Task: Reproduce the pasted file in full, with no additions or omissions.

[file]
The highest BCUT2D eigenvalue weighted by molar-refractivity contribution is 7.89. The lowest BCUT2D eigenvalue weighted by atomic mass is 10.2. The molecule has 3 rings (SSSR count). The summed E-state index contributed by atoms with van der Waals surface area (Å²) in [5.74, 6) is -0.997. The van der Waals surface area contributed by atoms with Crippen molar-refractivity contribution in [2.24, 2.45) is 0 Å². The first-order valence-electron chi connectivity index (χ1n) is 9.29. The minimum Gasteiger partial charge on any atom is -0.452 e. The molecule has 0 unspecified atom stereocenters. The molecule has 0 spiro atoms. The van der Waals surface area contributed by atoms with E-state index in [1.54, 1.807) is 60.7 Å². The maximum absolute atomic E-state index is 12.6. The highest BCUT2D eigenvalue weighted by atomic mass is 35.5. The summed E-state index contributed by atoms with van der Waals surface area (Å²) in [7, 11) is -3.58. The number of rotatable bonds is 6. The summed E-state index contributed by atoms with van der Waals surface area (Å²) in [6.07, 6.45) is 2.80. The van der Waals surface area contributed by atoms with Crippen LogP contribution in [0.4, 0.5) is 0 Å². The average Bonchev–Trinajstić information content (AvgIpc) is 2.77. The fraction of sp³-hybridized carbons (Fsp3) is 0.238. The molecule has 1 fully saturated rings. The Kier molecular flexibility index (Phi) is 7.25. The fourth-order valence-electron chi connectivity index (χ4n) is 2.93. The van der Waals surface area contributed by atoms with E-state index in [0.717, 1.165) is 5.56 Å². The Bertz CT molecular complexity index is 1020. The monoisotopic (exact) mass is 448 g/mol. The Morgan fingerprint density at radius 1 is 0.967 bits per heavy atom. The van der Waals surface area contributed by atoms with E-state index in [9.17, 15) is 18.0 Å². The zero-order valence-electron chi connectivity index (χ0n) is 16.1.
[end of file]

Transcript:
The highest BCUT2D eigenvalue weighted by molar-refractivity contribution is 7.89. The lowest BCUT2D eigenvalue weighted by atomic mass is 10.2. The molecule has 3 rings (SSSR count). The summed E-state index contributed by atoms with van der Waals surface area (Å²) in [5.74, 6) is -0.997. The van der Waals surface area contributed by atoms with Crippen molar-refractivity contribution in [2.24, 2.45) is 0 Å². The first-order valence-electron chi connectivity index (χ1n) is 9.29. The minimum Gasteiger partial charge on any atom is -0.452 e. The molecule has 0 unspecified atom stereocenters. The molecule has 0 spiro atoms. The van der Waals surface area contributed by atoms with E-state index in [1.54, 1.807) is 60.7 Å². The maximum absolute atomic E-state index is 12.6. The highest BCUT2D eigenvalue weighted by atomic mass is 35.5. The summed E-state index contributed by atoms with van der Waals surface area (Å²) in [7, 11) is -3.58. The number of rotatable bonds is 6. The summed E-state index contributed by atoms with van der Waals surface area (Å²) in [6.07, 6.45) is 2.80. The van der Waals surface area contributed by atoms with Crippen LogP contribution in [0.4, 0.5) is 0 Å². The average Bonchev–Trinajstić information content (AvgIpc) is 2.77. The fraction of sp³-hybridized carbons (Fsp3) is 0.238. The molecule has 1 fully saturated rings. The Kier molecular flexibility index (Phi) is 7.25. The fourth-order valence-electron chi connectivity index (χ4n) is 2.93. The van der Waals surface area contributed by atoms with E-state index in [0.717, 1.165) is 5.56 Å². The Bertz CT molecular complexity index is 1020. The monoisotopic (exact) mass is 448 g/mol. The Morgan fingerprint density at radius 1 is 0.967 bits per heavy atom. The van der Waals surface area contributed by atoms with E-state index in [9.17, 15) is 18.0 Å². The zero-order valence-electron chi connectivity index (χ0n) is 16.1.